Quotable Tuesday-Janice Scully


Today’s quote comes us from my friend and fellow VCFA classmate Janice Scully. I adore Janice. I love her thoughtfulness. I love her poetry. I love that she was a practicing doctor. I love that grew up working in her family’s restaurant. Mostly, I love how she looks at the life of being a writer.

“I have a journal that I jot down quotes and then look at them when I need inspiration. One quote, from a poem by W. S. Merwin, poses a question I often puzzle over:

I had hardly begun to read
I asked how can you ever be sure
that what you write is really
any good at all and he said you can’t
you can’t you can never be sure
you die without knowing
whether anything you wrote was any good
if you have to be sure don’t write

“I received a reminder last week from Highlights for Children Magazine. The deadline for the fiction contest was two weeks away. The topic?  A funny story based on a newspaper article.

“All I needed to write was a 750-word story. What’s hard about that?

“I began leafing through the New York Times.  I thought it might be fun.

“And it was at first. I enjoy the New York Times.

“But that day, after eight hours of scouring the news, trying out ideas and writing a first draft, I was sure the day had been a total waste. I was sure my story was not funny. I already knew from author John Vorhaus that only ten percent of funny ideas are actually funny. In addition, plot felt contrived and the language dull.

“But, I was a more experienced writer than I used to be. I’d been here before, tasting disaster and feeling discouraged.  I could get past it.

“So I did what many writers do, I went to bed and started fresh the next day. I also found a trusted reader to critique it (My husband, Bart, is usually available on short notice). I read the story again with fresh eyes. Should I start from scratch or was there a seed of a promising idea hidden in those paragraphs, one I could grow during revision?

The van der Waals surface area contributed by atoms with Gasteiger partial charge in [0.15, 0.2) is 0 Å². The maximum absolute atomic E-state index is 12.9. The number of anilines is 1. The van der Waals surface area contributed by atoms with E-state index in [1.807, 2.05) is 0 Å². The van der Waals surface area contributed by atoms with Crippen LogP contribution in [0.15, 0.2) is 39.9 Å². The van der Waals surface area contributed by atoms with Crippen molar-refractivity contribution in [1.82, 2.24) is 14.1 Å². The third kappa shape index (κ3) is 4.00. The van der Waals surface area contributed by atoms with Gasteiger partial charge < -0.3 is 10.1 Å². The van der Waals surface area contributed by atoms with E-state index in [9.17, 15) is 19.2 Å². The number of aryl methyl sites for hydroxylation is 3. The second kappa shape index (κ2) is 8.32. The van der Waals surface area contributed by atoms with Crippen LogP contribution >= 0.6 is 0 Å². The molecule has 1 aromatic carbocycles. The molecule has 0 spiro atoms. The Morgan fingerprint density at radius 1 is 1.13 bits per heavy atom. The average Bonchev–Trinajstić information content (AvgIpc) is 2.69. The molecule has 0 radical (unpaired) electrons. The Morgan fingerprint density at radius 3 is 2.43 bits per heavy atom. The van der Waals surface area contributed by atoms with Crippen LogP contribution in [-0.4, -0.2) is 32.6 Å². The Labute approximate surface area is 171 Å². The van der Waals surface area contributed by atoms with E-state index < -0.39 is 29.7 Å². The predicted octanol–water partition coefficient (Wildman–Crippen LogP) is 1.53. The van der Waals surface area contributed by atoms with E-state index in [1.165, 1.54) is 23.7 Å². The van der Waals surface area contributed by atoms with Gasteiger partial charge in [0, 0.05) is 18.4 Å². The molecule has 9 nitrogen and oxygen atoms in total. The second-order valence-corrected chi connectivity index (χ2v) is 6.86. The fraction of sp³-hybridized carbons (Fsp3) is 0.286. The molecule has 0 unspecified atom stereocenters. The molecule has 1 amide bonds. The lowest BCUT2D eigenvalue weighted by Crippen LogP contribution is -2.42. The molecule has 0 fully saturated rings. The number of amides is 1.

“Perhaps this 750-word story wouldn’t get the better of me.

“I deleted most of the previous day’s work, and began inching closer to the heart of the story.

“I hope to declare it finished and enter it in the contest soon.

“But will it really be any good? I won’t be sure even as I mail it in. But at least I’m having fun writing it. The story has meaning for me, and at this point in my writing career, that matters a lot.

“There is no litmus test to help writers, a paper strip that turns pink if the story is good, but dismal blue if it isn’t. In the late nineties, when I first started to write for children, five of my pieces, mostly non-fiction, found homes in kid’s magazines. What was it about those stories? The most popular, one, about a chipmunk burrow under my brick sidewalk, with a photo, has been purchased several times by educational publishers. My other stories were about such things as the shaggy mane mushrooms in my yard, about moss and rocks and another about the human liver!

“The core of a story has to be a compelling idea and all those stories seemed to. But when I submit my recent work, I am still never really sure. And the revision process is of course a lengthy one, maybe endless. I recently revisited several picture book poems, years old, and saw lines requiring significant revision. I fixed them . . . and resubmitted. Though it was gratifying to do this, I have no idea what will happen.

“While I submit and wait to hear from agents and editors about my work, I read the work of others. My blog, “Medicine and Health in Children’s and YA Lit” is an attempt to keep up on books and try to link my experience as a doctor. And though I don’t think children’s writers set out to teach, one can learn a great deal through stories about what all of us need in order to be healthy and happy.

“But I ask every day, is my blog or any piece that I am writing really any good? I’m not sure, but I keep at it because I’m a writer.”

Yes, you are.

Thank you, Janice, for sharing your thinking today.

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